MUMBAI: For the first time, the rupee closed below the 70 mark against the US dollar as sentiment turned negative due to wider trade deficit. The local currency opened weak, breaching the 70 level, and it touched a low of 70.40 before closing at 70.16 — down 27 paise from its August 14 close. Although the rupee had breached 70 on Tuesday, it had firmed up during the day to close at 69.89. Data released by the government on August 14 showed that the fiscal deficit had hit a five-year high of $18 billion.
But the government seems to be sending a message that 70 is the new normal and markets have to get used to a weaker rupee. “Let’s be clear, the depreciation of the Indian rupee against the US dollar is not indicative of a bad time for the Indian economy. Over the past three years, the rupee has been overvalued by approximately 17 per cent and the current depreciation of 9.8 per cent since January is a move towards its natural value,” said NITI Aayog vice-chairman Rajiv Kumar in a tweet.
In an interview, former RBI governor Raghuram Rajan said that he was not too concerned about the domestic currency as it was more a factor of dollar strength rather than necessarily rupee weakness.“The rupee has been strengthening in real terms for some time now, while inflation rate has been modest but above world inflation rates. As a result, the rupee needs modest weakening over time. Hence, I am not too concerned about the rupee hitting an all-time low,” Rajan said.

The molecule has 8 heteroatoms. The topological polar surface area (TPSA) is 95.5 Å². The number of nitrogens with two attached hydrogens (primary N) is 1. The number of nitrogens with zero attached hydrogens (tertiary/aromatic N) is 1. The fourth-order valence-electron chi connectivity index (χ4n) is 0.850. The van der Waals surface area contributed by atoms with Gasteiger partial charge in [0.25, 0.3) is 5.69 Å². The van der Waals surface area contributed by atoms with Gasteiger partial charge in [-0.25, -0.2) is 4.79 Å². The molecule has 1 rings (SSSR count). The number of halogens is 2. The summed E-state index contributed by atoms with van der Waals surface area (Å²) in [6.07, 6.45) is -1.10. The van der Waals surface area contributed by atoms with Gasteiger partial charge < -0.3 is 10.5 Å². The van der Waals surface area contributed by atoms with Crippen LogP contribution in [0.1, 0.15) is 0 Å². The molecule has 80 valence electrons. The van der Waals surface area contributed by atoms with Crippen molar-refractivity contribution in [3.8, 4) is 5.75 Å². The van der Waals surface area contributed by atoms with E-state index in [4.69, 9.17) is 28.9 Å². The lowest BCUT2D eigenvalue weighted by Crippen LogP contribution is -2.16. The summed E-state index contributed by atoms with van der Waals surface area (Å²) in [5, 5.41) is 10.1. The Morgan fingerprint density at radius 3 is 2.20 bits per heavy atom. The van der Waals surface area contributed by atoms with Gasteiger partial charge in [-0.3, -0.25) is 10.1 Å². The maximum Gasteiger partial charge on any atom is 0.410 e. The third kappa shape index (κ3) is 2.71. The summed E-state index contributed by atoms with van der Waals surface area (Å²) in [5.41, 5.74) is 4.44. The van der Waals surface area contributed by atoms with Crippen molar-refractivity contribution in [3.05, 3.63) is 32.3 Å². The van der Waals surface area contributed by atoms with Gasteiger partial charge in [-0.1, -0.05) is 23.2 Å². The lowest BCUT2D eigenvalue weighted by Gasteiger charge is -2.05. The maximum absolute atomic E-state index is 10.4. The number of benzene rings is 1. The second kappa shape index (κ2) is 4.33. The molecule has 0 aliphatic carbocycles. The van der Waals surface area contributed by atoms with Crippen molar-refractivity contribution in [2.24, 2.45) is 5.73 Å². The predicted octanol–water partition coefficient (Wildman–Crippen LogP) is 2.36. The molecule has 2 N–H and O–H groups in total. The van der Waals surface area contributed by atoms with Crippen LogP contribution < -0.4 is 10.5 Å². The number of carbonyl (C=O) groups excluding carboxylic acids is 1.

The foreign exchange markets will remain closed on Friday on account of Parsi New Year. Dealers said that the new resistance level for the rupee is 72 and they expect the local currency to remain within that range unless there is some pressure from global markets.
According to economists, a bit of depreciation has been built in over the months due to the inflation differential between India and the US. July was the ninth straight month in which inflation was higher than the RBI’s medium-term target of 4 per cent. The volatility in the foreign exchange market has also led to bond prices falling.
HSBC chief economist Pranjul Bhandari said, “With oil averaging $75 a barrel in FY19, the current account deficit is likely to widen further to 2.4 per cent of GDP from 1.9 per cent in FY18. FDI inflows and NRI deposits may not be able to rise dramatically in a matter of a year. In fact, just in the first quarter of the year, we estimate that the balance of payment reached a deficit of $10-15 billion.”
According to Bhandari, the silver lining, however, is that India currently holds sufficient foreign exchange reserves $402 billion as of August 3). “At these levels, India is comfortably able to meet all traditional foreign exchange reserves optimality metrics — import cover, short-term external debt cover, short-term debt plus current account deficit cover and broad money cover.”